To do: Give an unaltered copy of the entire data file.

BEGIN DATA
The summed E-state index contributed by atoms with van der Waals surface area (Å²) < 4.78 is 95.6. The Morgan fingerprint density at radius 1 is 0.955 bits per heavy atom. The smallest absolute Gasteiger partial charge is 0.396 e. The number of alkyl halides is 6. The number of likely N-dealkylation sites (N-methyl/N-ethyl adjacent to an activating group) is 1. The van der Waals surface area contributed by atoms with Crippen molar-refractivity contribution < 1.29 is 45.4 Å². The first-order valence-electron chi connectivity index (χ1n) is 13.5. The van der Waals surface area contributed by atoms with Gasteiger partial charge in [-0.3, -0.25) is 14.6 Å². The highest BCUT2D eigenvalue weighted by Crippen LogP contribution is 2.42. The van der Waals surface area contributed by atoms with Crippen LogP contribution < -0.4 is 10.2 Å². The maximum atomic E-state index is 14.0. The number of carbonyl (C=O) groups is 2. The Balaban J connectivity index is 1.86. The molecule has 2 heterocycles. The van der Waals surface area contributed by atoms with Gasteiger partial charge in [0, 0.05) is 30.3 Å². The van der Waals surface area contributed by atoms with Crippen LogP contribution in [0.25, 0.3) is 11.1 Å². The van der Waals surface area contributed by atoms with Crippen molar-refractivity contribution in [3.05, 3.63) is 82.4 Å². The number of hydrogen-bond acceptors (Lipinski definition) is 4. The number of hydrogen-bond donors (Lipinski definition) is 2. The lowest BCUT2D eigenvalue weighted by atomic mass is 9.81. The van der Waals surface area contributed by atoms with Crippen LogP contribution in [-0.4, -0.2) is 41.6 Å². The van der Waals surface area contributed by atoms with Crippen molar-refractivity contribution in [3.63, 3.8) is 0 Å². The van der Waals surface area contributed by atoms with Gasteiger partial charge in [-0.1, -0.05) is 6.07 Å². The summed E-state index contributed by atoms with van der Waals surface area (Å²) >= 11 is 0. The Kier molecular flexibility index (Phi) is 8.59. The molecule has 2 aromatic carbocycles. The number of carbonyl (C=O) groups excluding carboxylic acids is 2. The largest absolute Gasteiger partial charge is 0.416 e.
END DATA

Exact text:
The summed E-state index contributed by atoms with van der Waals surface area (Å²) < 4.78 is 95.6. The Morgan fingerprint density at radius 1 is 0.955 bits per heavy atom. The smallest absolute Gasteiger partial charge is 0.396 e. The number of alkyl halides is 6. The number of likely N-dealkylation sites (N-methyl/N-ethyl adjacent to an activating group) is 1. The van der Waals surface area contributed by atoms with Crippen molar-refractivity contribution < 1.29 is 45.4 Å². The first-order valence-electron chi connectivity index (χ1n) is 13.5. The van der Waals surface area contributed by atoms with Gasteiger partial charge in [-0.3, -0.25) is 14.6 Å². The highest BCUT2D eigenvalue weighted by Crippen LogP contribution is 2.42. The van der Waals surface area contributed by atoms with Crippen LogP contribution < -0.4 is 10.2 Å². The maximum atomic E-state index is 14.0. The number of carbonyl (C=O) groups is 2. The Balaban J connectivity index is 1.86. The molecule has 2 heterocycles. The van der Waals surface area contributed by atoms with Gasteiger partial charge in [0, 0.05) is 30.3 Å². The van der Waals surface area contributed by atoms with Crippen LogP contribution in [0.25, 0.3) is 11.1 Å². The van der Waals surface area contributed by atoms with Crippen molar-refractivity contribution in [3.05, 3.63) is 82.4 Å². The number of hydrogen-bond acceptors (Lipinski definition) is 4. The number of hydrogen-bond donors (Lipinski definition) is 2. The lowest BCUT2D eigenvalue weighted by atomic mass is 9.81. The van der Waals surface area contributed by atoms with Crippen LogP contribution in [-0.4, -0.2) is 41.6 Å². The van der Waals surface area contributed by atoms with Crippen molar-refractivity contribution in [3.63, 3.8) is 0 Å². The van der Waals surface area contributed by atoms with Gasteiger partial charge in [-0.1, -0.05) is 6.07 Å². The summed E-state index contributed by atoms with van der Waals surface area (Å²) >= 11 is 0. The Kier molecular flexibility index (Phi) is 8.59. The molecule has 2 aromatic carbocycles. The number of carbonyl (C=O) groups excluding carboxylic acids is 2. The largest absolute Gasteiger partial charge is 0.416 e.